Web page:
Better name for #zip_with

Any ideas for a better name for:

[1,2,3].zip_with([6,5,4]) { |a, b| 3 * a + b } #=> [9, 11, 13]

#zip_with comes from Haskell, but I think it’s confusing because of
Ruby’s #zip.

Doesn’t zip basically do that already?

ruby-1.9.2-p180 :001 > l = [1,2,3]; r = [6,5,4]
=> [6, 5, 4]
ruby-1.9.2-p180 :002 > arr = []; l.zip® { |first, second| arr << 3 *
first + second }; arr
=> [9, 11, 13]

(Are you just trying to save the last step?)

~ jf

John F.
Principal Consultant, BitsBuilder
LI: http://www.linkedin.com/in/johnxf
SO: http://stackoverflow.com/users/75170/

IT seems closer to map than zip (IMHO) so maybe map_with ?
OR would cross_product cover it? Maybe too specific…

How about #zip_and_map? Notice that:

a.zip_with(b) { |c, d| … }

is the same as the result of

a.zip(b).map { |c, d| … }

~ jf

John F.
Principal Consultant, BitsBuilder
LI: http://www.linkedin.com/in/johnxf
SO: http://stackoverflow.com/users/75170/

On Jul 17, 10:36pm, John F. [email protected] wrote:

How about #zip_and_map? Notice that:

a.zip_with(b) { |c, d| … }

is the same as the result of

a.zip(b).map { |c, d| … }

Ah, right. #zip_map would makes sense then. But per your last post,
I think I may override #zip itself.

On Jul 17, 10:13pm, John F. [email protected] wrote:

Doesn’t zip basically do that already?

ruby-1.9.2-p180 :001 > l = [1,2,3]; r = [6,5,4]
=> [6, 5, 4]
ruby-1.9.2-p180 :002 > arr = []; l.zip® { |first, second| arr << 3 *
first + second }; arr
=> [9, 11, 13]

(Are you just trying to save the last step?)

Actually, I didn’t know zip took a block. Good to know. So yea, that
makes it much closer than I realized. But why doesn’t it map the
results? That’s unfortunate. I think I will submit a feature request
for Ruby.

Thanks.

On Jul 17, 10:16pm, Chris H. [email protected] wrote:

IT seems closer to map than zip (IMHO) so maybe map_with ?
OR would cross_product cover it? Maybe too specific…

#map_with does read right, doesn’t it. hmm…

Thomas S. wrote in post #1011313:

On Jul 17, 10:36pm, John F. [email protected] wrote:

How about #zip_and_map? Notice that:

a.zip_with(b) { |c, d| … }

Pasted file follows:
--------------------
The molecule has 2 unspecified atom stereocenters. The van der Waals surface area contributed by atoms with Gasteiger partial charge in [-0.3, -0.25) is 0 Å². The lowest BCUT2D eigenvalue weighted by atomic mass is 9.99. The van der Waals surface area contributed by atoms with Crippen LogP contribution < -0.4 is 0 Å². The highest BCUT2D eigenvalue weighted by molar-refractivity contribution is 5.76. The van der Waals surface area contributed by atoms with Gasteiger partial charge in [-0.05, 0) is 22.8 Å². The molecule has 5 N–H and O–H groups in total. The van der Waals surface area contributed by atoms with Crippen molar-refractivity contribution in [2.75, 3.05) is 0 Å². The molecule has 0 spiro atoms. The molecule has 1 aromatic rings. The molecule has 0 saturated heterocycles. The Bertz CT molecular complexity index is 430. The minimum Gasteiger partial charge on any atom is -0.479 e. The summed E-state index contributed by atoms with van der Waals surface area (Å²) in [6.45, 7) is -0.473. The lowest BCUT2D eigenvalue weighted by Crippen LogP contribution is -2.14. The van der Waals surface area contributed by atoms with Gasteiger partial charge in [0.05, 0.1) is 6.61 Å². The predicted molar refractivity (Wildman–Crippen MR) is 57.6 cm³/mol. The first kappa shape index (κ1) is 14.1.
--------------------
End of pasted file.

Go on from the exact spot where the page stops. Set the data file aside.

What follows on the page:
is the same as the result of

a.zip(b).map { |c, d| … }

Ah, right. #zip_map would makes sense then. But per your last post,
I think I may override #zip itself.

Not sure whether I find this a good idea. Reason: #map has overhead of
creating a new Array with the same length as the input. That should not
be the default behavior IMHO. A clean separation would be

[].zip([]) => Enumerator
[].zip([]) {|a,b| …} => nil (as today) or self (i.e. leftmost Array)

Then we can efficiently have [].zip([]).map {|a,b| …}

But it would break old code. :frowning:

So, today for efficient zip + map we would have to do

[].enum_for(:zip, []).map {|a,b| …}

Kind regards

robert

On Sun, Jul 24, 2011 at 8:24 AM, Christopher D. [email protected]
wrote:

a.zip(b).map { |c, d| … }
would be returned by the Enumerator that would be returned by the
non-block form of #zip.

What exactly do you mean? #to_enum does not honor a block:

irb(main):001:0> a=5.times.to_a
=> [0, 1, 2, 3, 4]
irb(main):002:0> b=a.to_enum(:map) {|x|x*2}
=> #<Enumerator: [0, 1, 2, 3, 4]:map>
irb(main):003:0> b.to_a
=> [0, 1, 2, 3, 4]

Did you mean Generator?

irb(main):012:0> b=Enumerator.new {|y| a.each {|x| y << x*2}}
=> #<Enumerator: #Enumerator::Generator:0x106afc60:each>
irb(main):013:0> b.to_a
=> [0, 2, 4, 6, 8]

With #zip

irb(main):014:0> b=a.dup
=> [0, 1, 2, 3, 4]
irb(main):015:0> i=Enumerator.new {|y| a.zip(b){|m,n| y << m - n} }
=> #<Enumerator: #Enumerator::Generator:0x1066d248:each>
irb(main):016:0> i.to_a
=> [0, 0, 0, 0, 0]

Kind regards

robert

On Mon, Jul 18, 2011 at 10:25 AM, Robert K.
[email protected] wrote:

Ah, right. #zip_map would makes sense then. But per your last post,
I think I may override #zip itself.

Not sure whether I find this a good idea. Reason: #map has overhead of
creating a new Array with the same length as the input. That should not
be the default behavior IMHO.

So, don’t do that; just return an Enumerator that returns the
successive results of applying the given block to the elements that
would be returned by the Enumerator that would be returned by the
non-block form of #zip.

On Jul 18, 1:25pm, Robert K. [email protected] wrote:

Then we can efficiently have [].zip([]).map {|a,b| …}

But it would break old code. :frowning:

So, today for efficient zip + map we would have to do

[].enum_for(:zip, []).map {|a,b| …}

Thanks. If I add to Facets I’ll utilize this.

I’m starting to think, however, that it makes more sense to add
optional arguments to #map itself. Consider that #zip returns an assoc
array, that’s it’s expected behavior. So it’s probably best not to
alter that. Whereas map can return any form of array based on the
block.

[1,2,3].map([2,3,4], [5,6,7]) { |a,b,c| ... }

Map has free arguments, so why not?

On Mon, Jul 25, 2011 at 1:16 AM, Intransition [email protected]
wrote:

I’m starting to think, however, that it makes more sense to add
optional arguments to #map itself. Consider that #zip returns an assoc
array, that’s it’s expected behavior. So it’s probably best not to
alter that. Whereas map can return any form of array based on the
block.

[1,2,3].map([2,3,4], [5,6,7]) { |a,b,c| … }

Wouldn’t that be

[1,2,3].map([2,3,4], [5,6,7]) { |a,b| … }

?

Map has free arguments, so why not?

Orthogonality probably. And it is not entirely clear whether map +
zip is the most common or most useful use. Others may want to use
arguments to #map for #grep like selection or even other uses. Who
decides which use wins and becomes standard?

Kind regards

robert

What about cutting to the point of the method and calling it #zip_map
(first
zip, then map)? It isn’t as readable but it avoids the misleading parts
of
#zip_with and the introduction of zipping functionality to #map.